May 19th, 2006 12:08 EST
Remarks Prepared for Energy Secretary Samuel Bodman Amarillo College - Amarillo, Texas
It is a pleasure to be here to talk with you about what we are doing to improve our nation’s energy security.
I want to hear from you and I look forward to taking your questions but, before we get to that I want to extend my thanks to Amarillo College, West Texas A&M University and the Amarillo Chamber of Commerce for setting up this event.
And, even though he was unable to be with us today, I want to thank your congressman, Mac Thornberry, a good friend of the Department of Energy, for his leadership and his efforts to make America a better place.
I am happy to report to you that our economy is strong and, by almost every indication, getting stronger. 138,000 new jobs were created in April, part of the 2 million generated in the last 12 months. Unemployment is at 4.7 percent, lower than the average for the 1960s, the 1970s, the 1980s and the 1990s.
The U.S. Gross Domestic Product grew by a healthy 4.8 percent annual rate in the first quarter of 2006 and by 3.5 percent for all of 2005. That is the fastest rate of growth of any major industrialized nation.
Other economic indicators like industrial productivity and consumer confidence also continue to post strong gains. The agreement to extend some of the President’s key tax cuts should keep the economy robust and growing for some time to come.
As we are all keenly aware however, the one sour note in this symphony of good news is the rising cost of gasoline and its effect on family budgets.
This problem did not develop overnight but has been years in the making. Let me explain why.
Energy fuels the global economy. The demand for oil increases as emerging economies like China and India, as well as our own, continue to grow.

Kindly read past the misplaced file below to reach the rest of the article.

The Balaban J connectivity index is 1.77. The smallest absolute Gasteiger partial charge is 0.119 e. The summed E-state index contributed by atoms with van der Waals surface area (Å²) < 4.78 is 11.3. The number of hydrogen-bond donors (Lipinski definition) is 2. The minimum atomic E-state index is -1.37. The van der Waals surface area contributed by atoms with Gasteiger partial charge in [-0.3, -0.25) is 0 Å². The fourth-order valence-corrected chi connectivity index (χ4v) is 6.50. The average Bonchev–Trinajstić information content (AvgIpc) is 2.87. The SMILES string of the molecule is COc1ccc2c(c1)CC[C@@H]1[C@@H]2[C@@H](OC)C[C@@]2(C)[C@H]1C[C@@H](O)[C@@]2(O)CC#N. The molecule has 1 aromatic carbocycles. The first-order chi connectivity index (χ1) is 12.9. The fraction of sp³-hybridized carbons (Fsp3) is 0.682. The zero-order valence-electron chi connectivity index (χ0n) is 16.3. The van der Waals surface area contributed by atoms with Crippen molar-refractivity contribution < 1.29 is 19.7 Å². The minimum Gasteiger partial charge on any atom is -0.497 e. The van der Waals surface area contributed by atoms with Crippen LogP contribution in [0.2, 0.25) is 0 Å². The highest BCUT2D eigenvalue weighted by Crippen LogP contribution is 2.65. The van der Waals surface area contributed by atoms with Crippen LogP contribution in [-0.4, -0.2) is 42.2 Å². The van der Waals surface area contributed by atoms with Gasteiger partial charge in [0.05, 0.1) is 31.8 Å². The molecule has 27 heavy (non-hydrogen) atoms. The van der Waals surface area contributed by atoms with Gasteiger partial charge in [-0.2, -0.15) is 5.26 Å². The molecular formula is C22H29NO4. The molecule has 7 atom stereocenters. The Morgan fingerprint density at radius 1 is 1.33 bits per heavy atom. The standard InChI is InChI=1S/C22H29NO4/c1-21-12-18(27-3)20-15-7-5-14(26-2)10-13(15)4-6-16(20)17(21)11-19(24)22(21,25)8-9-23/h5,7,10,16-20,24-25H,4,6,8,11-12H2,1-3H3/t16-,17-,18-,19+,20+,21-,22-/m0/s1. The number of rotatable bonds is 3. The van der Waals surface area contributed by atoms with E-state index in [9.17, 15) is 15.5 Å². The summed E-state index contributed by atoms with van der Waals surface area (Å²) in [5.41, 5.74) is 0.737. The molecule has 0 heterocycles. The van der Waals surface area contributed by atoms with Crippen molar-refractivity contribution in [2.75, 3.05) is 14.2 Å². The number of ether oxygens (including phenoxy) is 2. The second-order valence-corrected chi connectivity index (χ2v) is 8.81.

And this… because this means standards of living are rising and people are emerging from poverty… is a good thing.
However, increased demand measured against current supplies drives up the price of crude oil. Political unrest in the world’s oil producing regions that could affect supplies also impacts prices.
Twenty-two percent of U.S. oil production in the Gulf of Mexico has yet to recover from last year’s hurricanes. U.S. refinery capacity remains at less than peak… three refineries are operating at reduced levels of production and others are conducting necessary maintenance that was delayed in the aftermath of Rita and Katrina.
These factors, together with the transition from winter gasoline to summer blends and the phase out of the additive MTBE in favor of ethanol, have combined to tighten the gasoline supply.
As we all learned in Economics 101, tight supply coupled with expansions in demand equal an increase in price.
But the President understands, and I understand, that the realities of economics are of little comfort to families dependent on their cars. The increase in the price of gasoline has hurt us all.
Energy security is foremost in our minds. The President has proposed a four-point plan to increase our energy security and confront rising prices that begins with making sure consumers are being treated fairly.
He has directed the Department of Justice to work with the Federal Trade Commission and the Department of Energy to conduct inquiries into cheating or illegal manipulation related to current gasoline prices.
And he wants Congress to rescind certain tax incentives given to the oil industry in last year’s energy bill because the current record price of crude oil is enough of an incentive to explore for and produce new sources of oil.
For our part, the Department of Energy has established a hotline to report possible gouging or price fixing at 1-800-244-3301 and at gaswatch.doe.gov on the Web.
Second, the President is working to promote greater energy efficiency by asking Congress to make all hybrids and clean diesel vehicles sold this year eligible for federal tax credits by expanding the 2005 Energy Policy Act tax credit.
He has also asked for the authority to reform the system for setting passenger vehicle fuel economy standards as we have done for SUVs and light trucks.
Third, we are working to boost oil and gas supplies by temporarily deferring deposits to the Strategic Petroleum Reserve to leave more oil on the market.